This opinion will be unpublished and

may not be cited except as provided by

Minn. Stat. § 480A.08, subd. 3 (1998).







Jane E. Wolf,





Ahmad Kian, et al.,




Filed September 12, 2000

Affirmed in part and reversed in part

Amundson, Judge


Hennepin County District Court

File No. 997175


Richard M. Carlson, Morris, Carlson & Hoelscher, P.A., 7380 France Avenue South, Suite 200, Minneapolis, MN 55435 (for respondent)


Clarance E. Hagglund and Britton D. Weimer, Hagglund, Weimer & Speidel, 5101 Olson Memorial Highway, 4000 Water Park Place, Minneapolis, MN 55422 (for appellants)


            Considered and decided by Toussaint, Chief Judge, Amundson, Judge, and Parker, Judge.*

U N P U B L I S H E D   O P I N I O N


Appellants owned certain real estate, which they sold to respondent in two separate contracts for deed.  After respondent failed to make initial payments, the contracts for deed were restructured.  This occurred several times with late payment fees being assessed against respondent.  When respondent again failed to make the necessary payments, appellants moved to cancel the contract for deed.  The district court ruled that the late payment fees were usurious and enforced the contracts.  Appellants challenge this determination, alleging that (a) usury laws do not apply to the sale of property; (b) the contract for deed is neither a loan nor a forbearance of funds, but an installment sale; (c) because the contract for deed is a sale of real estate, there is no repayment of principal; (d) the statutory exception of Minn. Stat. § 47.20, subd. 4(a) (1998) to the general usury rules does not apply here because when the contracts for deed were restructured and consolidated, the principal of the contract for deed exceeded the $100,000 limit set forth in the statute; (e) the amounts assessed against appellant here were not interest, but expenses; (f) even if the amounts at issue here were, in fact, interest, the district court failed to address the period of time over which that interest accrued; and (g) generally, the question of whether something is usurious is determined at the inception of the transaction, and at the inception of this transaction there was no intent to evade the usury law.  By notice of review, respondent challenges the district court’s decision not to award attorney fees.  We affirm in part and reverse in part.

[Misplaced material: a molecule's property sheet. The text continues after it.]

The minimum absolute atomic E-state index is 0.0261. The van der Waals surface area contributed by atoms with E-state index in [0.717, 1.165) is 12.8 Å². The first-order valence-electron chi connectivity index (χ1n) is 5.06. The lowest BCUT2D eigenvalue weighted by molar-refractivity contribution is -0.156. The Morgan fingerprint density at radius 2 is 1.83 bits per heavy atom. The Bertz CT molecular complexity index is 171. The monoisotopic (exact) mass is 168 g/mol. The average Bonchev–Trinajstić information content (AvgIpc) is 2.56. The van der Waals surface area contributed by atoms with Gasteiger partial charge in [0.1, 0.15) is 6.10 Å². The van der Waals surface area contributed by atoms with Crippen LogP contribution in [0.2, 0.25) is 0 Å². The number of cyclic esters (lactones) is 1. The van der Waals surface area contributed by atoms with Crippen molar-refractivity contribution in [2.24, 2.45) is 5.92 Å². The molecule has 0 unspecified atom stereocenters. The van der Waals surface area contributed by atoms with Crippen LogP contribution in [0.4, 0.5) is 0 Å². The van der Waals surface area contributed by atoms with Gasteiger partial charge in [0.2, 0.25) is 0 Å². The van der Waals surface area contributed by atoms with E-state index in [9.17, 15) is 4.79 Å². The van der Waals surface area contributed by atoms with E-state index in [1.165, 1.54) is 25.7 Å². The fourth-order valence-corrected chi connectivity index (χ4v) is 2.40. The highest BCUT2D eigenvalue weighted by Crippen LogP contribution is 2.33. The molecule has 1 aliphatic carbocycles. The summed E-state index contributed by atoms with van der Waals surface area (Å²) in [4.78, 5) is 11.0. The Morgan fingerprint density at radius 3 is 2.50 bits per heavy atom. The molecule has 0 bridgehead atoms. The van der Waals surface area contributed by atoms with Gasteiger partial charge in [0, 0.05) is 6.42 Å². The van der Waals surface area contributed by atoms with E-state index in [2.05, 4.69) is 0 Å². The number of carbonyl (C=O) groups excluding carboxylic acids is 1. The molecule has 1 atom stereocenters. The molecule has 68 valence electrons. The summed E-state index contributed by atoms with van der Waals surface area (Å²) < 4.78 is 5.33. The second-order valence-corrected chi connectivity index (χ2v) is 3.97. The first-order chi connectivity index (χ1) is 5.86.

On August 26, 1996, Jane Wolf entered into two contracts for deed (first agreement) to purchase two vacant lots ("lot 3" and "lot 4") from Ahmad and Sogand Kian.  The lot 3 contract specified a total sale price of $98,400 with $1,000 in earnest money paid at signing, $14,000 due at closing on August 30, 1996, a payment of $33,400 due on January 3, 1997, and a balloon payment of $50,000 on December 31, 1998, with monthly interest payments charged at 6% per annum and commencing August 31, 1996.  The lot 4 contract had similar terms: the principal was $85,000 with $6,000 due at closing, $19,000 due on January 3, 1997, and a $60,000 balloon payment due on December 31, 1998, again with monthly interest payments at 6% per annum, commencing August 31, 1996.

After Wolf failed to make the January 3, 1997 payments (of $33,400 and $19,000 respectively), she requested additional time.  The parties agreed upon a revised payment agreement (second agreement).  Under this agreement, written September 2, 1997, the amounts of the final balloon payments were consolidated into one $110,000 balloon payment.  The extension agreement provided that the outstanding amount be paid with a 9.5% interest starting on the payment due June 3, 1997.  This revised agreement also provided for a monthly 10% penalty for failure to timely make the additional payments, which resulted in Wolf paying $4,070.00 in late fees from October 9, 1997 to October 31, 1997.

On October 9, 1997, Wolf, at Ahmad Kian’s direction, drafted another agreement (third agreement), which included two interim payments of $15,000 due on October 31, 1997 and November 28, 1997, both subject to a 10% per month late fee.  This agreement included the $4,070 of previous late fees, which were not credited towards the principal and kept the $110,000 final balloon payment.

Wolf did not pay the $15,000 due on November 28, 1997.  On June 2, 1998, the parties drafted yet another agreement (fourth agreement) to further extend Wolf’s payments.  This included one $837.50 interest payment and a $30,000 principal payment due June 6, 1998, six monthly $600 interest payments commencing June 30, 1998, and a $12,500 late fee due December 31, 1998.  The $110,000 balloon payment remained in effect.